Harris v. Shields et al
ORDER AND REASONS granting 4 Motion to Dismiss for Failure to State a Claim. Plaintiff's claims against all Defendants are DISMISSED for lack of subject matter jurisdiction. The case is DISMISSED WITH PREJUDICE. Signed by Judge Jane Triche Milazzo. (ecm)
UNITED STATES DISTRICT COURT
EASTERN DISTRICT OF LOUISIANA
LLOYD SHIELDS ET AL
ORDER AND REASONS
Before the Court is Defendant Port of South Louisiana’s Motion to
Dismiss (Doc. 4). For the following reasons, this Motion is granted.
Plaintiff’s bare-bones complaint names a litany of parties as
Defendants: Lloyd Shields, Andrew Vicknair, Jeffry Prattini, Jessica
Derenbecker, The Port of South Louisiana,1 URS Corporation, AECON
Corporation, Joel Chaisson, Paul Aucoin, Mike Patorno, Andrew Piper, Paul
Robichaux, Joseph Scontrino, Joey Murray, Stanley Bazile, Ramon Fryoux,
Defendants Paul Aucoin, D. Paul Robichaux, Joseph Scontrino, P. Joey Murray, III,
Stanley Bazile, Raymond Fryoux, Louis Joseph, Rober “Poncho” Roussel, and Joel T.
Chaisson are all representatives of the Port of South Louisiana (the “Port Defendants”).
ABC Insurance Co., Louis Joseph, and Robert “Poncho” Roussel. Plaintiff’s
complaint is nearly devoid of factual allegations.
In the sole factual
allegation of his complaint, Plaintiff alleges that Defendants Lloyd Shields,
Andrew Vicknair, Jeffrey Prattini, and Jessica Derenbecker have committed
“RICO/professional malpractice by failing to fulfill fiduciary responsibilities
by providing proper legal representation for Case no. 63737. Plaintiffs’ legal
counsel withdrawing from Case No. 63737, without an explanation, after
handling the case for a substantial amount of time, with no movement
towards a resolution.”
The Port Defendants filed this Motion to Dismiss
pursuant to Rules 12(b)(1) and 12(b)(6). Though Plaintiff has not opposed the
motion, the Court may not simply grant the motion as unopposed. The Fifth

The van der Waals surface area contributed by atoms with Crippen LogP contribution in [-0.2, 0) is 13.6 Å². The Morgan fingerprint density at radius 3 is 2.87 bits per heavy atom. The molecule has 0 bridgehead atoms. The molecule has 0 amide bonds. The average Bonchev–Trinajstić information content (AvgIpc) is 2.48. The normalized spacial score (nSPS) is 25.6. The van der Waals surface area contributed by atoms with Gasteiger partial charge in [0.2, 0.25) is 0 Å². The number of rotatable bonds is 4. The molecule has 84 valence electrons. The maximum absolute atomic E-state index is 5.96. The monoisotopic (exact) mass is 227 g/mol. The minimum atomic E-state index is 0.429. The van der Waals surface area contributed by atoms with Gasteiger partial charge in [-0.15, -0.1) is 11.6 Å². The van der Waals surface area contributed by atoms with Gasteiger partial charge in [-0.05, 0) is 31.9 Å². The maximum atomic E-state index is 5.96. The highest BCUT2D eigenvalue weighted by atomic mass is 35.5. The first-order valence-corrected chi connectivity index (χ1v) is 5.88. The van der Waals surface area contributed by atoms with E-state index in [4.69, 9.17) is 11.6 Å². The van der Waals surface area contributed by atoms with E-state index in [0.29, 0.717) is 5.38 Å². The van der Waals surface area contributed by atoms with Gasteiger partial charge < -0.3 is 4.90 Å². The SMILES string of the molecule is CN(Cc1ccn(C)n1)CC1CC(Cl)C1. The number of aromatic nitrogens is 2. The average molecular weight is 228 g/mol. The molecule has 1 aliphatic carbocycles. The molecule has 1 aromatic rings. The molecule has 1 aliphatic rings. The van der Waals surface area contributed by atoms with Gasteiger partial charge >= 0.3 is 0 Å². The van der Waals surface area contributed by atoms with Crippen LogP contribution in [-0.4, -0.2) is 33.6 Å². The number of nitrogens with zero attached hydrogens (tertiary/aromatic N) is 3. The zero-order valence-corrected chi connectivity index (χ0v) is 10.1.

Circuit approaches the automatic grant of dispositive motions with
considerable aversion.2 Accordingly, this Court has considered the merits of
A Rule 12(b)(1) motion challenges the subject matter jurisdiction of a
federal district court. “A case is properly dismissed for lack of subject matter
jurisdiction when the court lacks the statutory or constitutional power to
adjudicate the case.”3 In ruling on a Rule 12(b)(1) motion to dismiss, the court
See, e.g., Servicios Azucareros de Venezuela, C.A. v. John Deere Thibodeaux, Inc.,
702 F.3d 794, 806 (5th Cir. 2012); Johnson v. Pettiford, 442 F.3d 917, 918 (5th Cir. 2006)
(per curiam); John v. State of Louisiana (Bd. of Trs. for State Colls. and Univs.), 757 F.2d
698, 709 (5th Cir. 1985).
3 Home Builders Ass'n of Miss., Inc. v. City of Madison, 143 F.3d 1006, 1010 (5th Cir.
may rely on (1) the complaint alone, presuming the allegations to be true, (2)
the complaint supplemented by undisputed facts, or (3) the complaint
supplemented by undisputed facts and by the court's resolution of disputed
facts.4 The proponent of federal court jurisdiction—in this case, the
Plaintiff—bears the burden of establishing subject matter jurisdiction.5
LAW AND ANALYSIS
The Port Defendants have moved the Court to dismiss Plaintiff’s
complaint for lack of subject matter jurisdiction and for failure to state a
claim upon which relief can be granted.
The Court addresses the
jurisdictional challenge first.6 Though only the Port Defendants have moved
for dismissal at this time, the Court will sua sponte examine its subject
matter jurisdiction over Plaintiff’s claims against all Defendants.7
Nevertheless, because Plaintiff is a pro se litigant, the Court must liberally
construe his complaint.9 The basic statutory grants of federal subject matter
Den Norske Stats Oljesels kap As v. Heere MacVof, 241 F.3d 420, 424 (5th Cir.
See Physicians Hosps. of Am. v. Sebelius, 691 F.3d 649, 652 (5th Cir. 2012).
See Ramming v. United States, 281 F.3d 158, 161 (5th Cir. 2001) (“When a Rule
12(b)(1) motion is filed in conjunction with other Rule 12 motions, the court should consider
the Rule 12(b)(1) jurisdictional attack before addressing any attack on the merits.”).
7 The Court is duty-bound to examine the basis of subject matter jurisdiction. Lane
v. Halliburton, 529 F.3d 548, 565 (5th Cir. 2008) (citing Union Planters BankNat'lAss'n v.
Salih, 369 F.3d 457, 460 (5th Cir. 2004)).
8 Under the heading “jurisdiction,” Plaintiff’s complaint states “Hon. Madelin [sic]
Jasmine, Judge, 40th Judicial district Division ‘A.’” This statement fails to identify any
basis for jurisdiction.
9 Erickson v. Pardus, 551 U.S. 89, 94 (2007).